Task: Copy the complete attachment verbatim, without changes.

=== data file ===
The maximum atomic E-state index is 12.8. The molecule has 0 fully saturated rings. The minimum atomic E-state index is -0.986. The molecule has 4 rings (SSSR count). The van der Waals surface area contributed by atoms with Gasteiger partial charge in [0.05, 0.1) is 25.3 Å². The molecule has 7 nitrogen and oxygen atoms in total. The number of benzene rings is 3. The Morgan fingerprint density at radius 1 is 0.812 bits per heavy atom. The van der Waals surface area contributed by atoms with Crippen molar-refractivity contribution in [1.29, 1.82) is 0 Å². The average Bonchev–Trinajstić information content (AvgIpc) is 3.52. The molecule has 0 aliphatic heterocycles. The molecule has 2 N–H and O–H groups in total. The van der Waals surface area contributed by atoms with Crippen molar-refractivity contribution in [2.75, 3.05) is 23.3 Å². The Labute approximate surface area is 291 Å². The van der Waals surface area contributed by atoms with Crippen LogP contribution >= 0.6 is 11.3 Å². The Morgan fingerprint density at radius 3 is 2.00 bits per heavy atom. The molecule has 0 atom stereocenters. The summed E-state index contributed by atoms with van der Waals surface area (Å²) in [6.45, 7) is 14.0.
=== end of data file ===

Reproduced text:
The maximum atomic E-state index is 12.8. The molecule has 0 fully saturated rings. The minimum atomic E-state index is -0.986. The molecule has 4 rings (SSSR count). The van der Waals surface area contributed by atoms with Gasteiger partial charge in [0.05, 0.1) is 25.3 Å². The molecule has 7 nitrogen and oxygen atoms in total. The number of benzene rings is 3. The Morgan fingerprint density at radius 1 is 0.812 bits per heavy atom. The van der Waals surface area contributed by atoms with Crippen molar-refractivity contribution in [1.29, 1.82) is 0 Å². The average Bonchev–Trinajstić information content (AvgIpc) is 3.52. The molecule has 0 aliphatic heterocycles. The molecule has 2 N–H and O–H groups in total. The van der Waals surface area contributed by atoms with Crippen molar-refractivity contribution in [2.75, 3.05) is 23.3 Å². The Labute approximate surface area is 291 Å². The van der Waals surface area contributed by atoms with Crippen LogP contribution >= 0.6 is 11.3 Å². The Morgan fingerprint density at radius 3 is 2.00 bits per heavy atom. The molecule has 0 atom stereocenters. The summed E-state index contributed by atoms with van der Waals surface area (Å²) in [6.45, 7) is 14.0.